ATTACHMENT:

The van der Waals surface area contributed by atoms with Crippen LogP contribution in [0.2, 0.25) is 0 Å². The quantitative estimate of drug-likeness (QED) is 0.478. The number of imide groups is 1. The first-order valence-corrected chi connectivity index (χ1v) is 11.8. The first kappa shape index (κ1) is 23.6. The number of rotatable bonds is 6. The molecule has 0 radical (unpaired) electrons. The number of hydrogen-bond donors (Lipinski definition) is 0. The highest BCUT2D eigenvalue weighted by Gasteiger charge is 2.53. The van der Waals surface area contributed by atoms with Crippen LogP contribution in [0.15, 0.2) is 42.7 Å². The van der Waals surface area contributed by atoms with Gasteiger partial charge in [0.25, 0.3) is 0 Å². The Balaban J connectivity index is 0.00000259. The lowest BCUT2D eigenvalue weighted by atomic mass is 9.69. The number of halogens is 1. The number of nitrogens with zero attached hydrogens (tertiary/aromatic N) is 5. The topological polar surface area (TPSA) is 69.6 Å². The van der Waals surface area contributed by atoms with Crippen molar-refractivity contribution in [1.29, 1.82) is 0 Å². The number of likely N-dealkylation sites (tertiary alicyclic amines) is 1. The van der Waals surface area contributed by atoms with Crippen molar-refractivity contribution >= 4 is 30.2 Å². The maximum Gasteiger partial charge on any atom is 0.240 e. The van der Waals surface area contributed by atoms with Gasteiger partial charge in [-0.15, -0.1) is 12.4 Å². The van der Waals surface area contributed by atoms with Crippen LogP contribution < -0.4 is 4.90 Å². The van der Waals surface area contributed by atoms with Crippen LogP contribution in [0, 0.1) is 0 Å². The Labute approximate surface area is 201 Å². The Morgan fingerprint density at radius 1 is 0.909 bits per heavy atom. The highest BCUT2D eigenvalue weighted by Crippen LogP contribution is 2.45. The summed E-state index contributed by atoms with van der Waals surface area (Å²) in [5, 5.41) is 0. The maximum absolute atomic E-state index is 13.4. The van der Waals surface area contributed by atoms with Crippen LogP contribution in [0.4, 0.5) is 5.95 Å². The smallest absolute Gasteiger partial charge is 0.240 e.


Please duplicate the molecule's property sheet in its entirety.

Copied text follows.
The van der Waals surface area contributed by atoms with Crippen LogP contribution in [0.2, 0.25) is 0 Å². The quantitative estimate of drug-likeness (QED) is 0.478. The number of imide groups is 1. The first-order valence-corrected chi connectivity index (χ1v) is 11.8. The first kappa shape index (κ1) is 23.6. The number of rotatable bonds is 6. The molecule has 0 radical (unpaired) electrons. The number of hydrogen-bond donors (Lipinski definition) is 0. The highest BCUT2D eigenvalue weighted by Gasteiger charge is 2.53. The van der Waals surface area contributed by atoms with Crippen LogP contribution in [0.15, 0.2) is 42.7 Å². The van der Waals surface area contributed by atoms with Gasteiger partial charge in [0.25, 0.3) is 0 Å². The Balaban J connectivity index is 0.00000259. The lowest BCUT2D eigenvalue weighted by atomic mass is 9.69. The number of halogens is 1. The number of nitrogens with zero attached hydrogens (tertiary/aromatic N) is 5. The topological polar surface area (TPSA) is 69.6 Å². The van der Waals surface area contributed by atoms with Crippen molar-refractivity contribution in [1.29, 1.82) is 0 Å². The number of likely N-dealkylation sites (tertiary alicyclic amines) is 1. The van der Waals surface area contributed by atoms with Crippen molar-refractivity contribution >= 4 is 30.2 Å². The maximum Gasteiger partial charge on any atom is 0.240 e. The van der Waals surface area contributed by atoms with Gasteiger partial charge in [-0.15, -0.1) is 12.4 Å². The van der Waals surface area contributed by atoms with Crippen LogP contribution < -0.4 is 4.90 Å². The van der Waals surface area contributed by atoms with Crippen LogP contribution in [0, 0.1) is 0 Å². The Labute approximate surface area is 201 Å². The Morgan fingerprint density at radius 1 is 0.909 bits per heavy atom. The highest BCUT2D eigenvalue weighted by Crippen LogP contribution is 2.45. The summed E-state index contributed by atoms with van der Waals surface area (Å²) in [5, 5.41) is 0. The maximum absolute atomic E-state index is 13.4. The van der Waals surface area contributed by atoms with Crippen LogP contribution in [0.4, 0.5) is 5.95 Å². The smallest absolute Gasteiger partial charge is 0.240 e.